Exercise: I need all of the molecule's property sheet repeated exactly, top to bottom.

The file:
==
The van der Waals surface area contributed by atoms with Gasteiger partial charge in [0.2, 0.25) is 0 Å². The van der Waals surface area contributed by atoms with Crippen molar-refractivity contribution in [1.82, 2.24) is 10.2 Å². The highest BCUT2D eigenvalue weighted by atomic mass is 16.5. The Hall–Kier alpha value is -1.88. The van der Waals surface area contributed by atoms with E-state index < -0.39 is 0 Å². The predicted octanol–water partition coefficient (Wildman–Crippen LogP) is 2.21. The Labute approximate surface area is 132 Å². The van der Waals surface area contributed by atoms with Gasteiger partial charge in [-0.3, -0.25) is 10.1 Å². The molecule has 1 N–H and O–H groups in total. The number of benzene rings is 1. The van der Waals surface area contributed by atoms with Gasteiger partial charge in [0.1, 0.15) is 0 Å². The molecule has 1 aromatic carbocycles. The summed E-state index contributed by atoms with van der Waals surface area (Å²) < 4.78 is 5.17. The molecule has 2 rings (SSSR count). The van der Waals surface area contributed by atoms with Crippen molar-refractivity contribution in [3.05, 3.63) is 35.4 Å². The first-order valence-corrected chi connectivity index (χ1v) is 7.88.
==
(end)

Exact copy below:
The van der Waals surface area contributed by atoms with Gasteiger partial charge in [0.2, 0.25) is 0 Å². The van der Waals surface area contributed by atoms with Crippen molar-refractivity contribution in [1.82, 2.24) is 10.2 Å². The highest BCUT2D eigenvalue weighted by atomic mass is 16.5. The Hall–Kier alpha value is -1.88. The van der Waals surface area contributed by atoms with E-state index < -0.39 is 0 Å². The predicted octanol–water partition coefficient (Wildman–Crippen LogP) is 2.21. The Labute approximate surface area is 132 Å². The van der Waals surface area contributed by atoms with Gasteiger partial charge in [-0.3, -0.25) is 10.1 Å². The molecule has 1 N–H and O–H groups in total. The number of benzene rings is 1. The van der Waals surface area contributed by atoms with Gasteiger partial charge in [0.1, 0.15) is 0 Å². The molecule has 1 aromatic carbocycles. The summed E-state index contributed by atoms with van der Waals surface area (Å²) < 4.78 is 5.17. The molecule has 2 rings (SSSR count). The van der Waals surface area contributed by atoms with Crippen molar-refractivity contribution in [3.05, 3.63) is 35.4 Å². The first-order valence-corrected chi connectivity index (χ1v) is 7.88.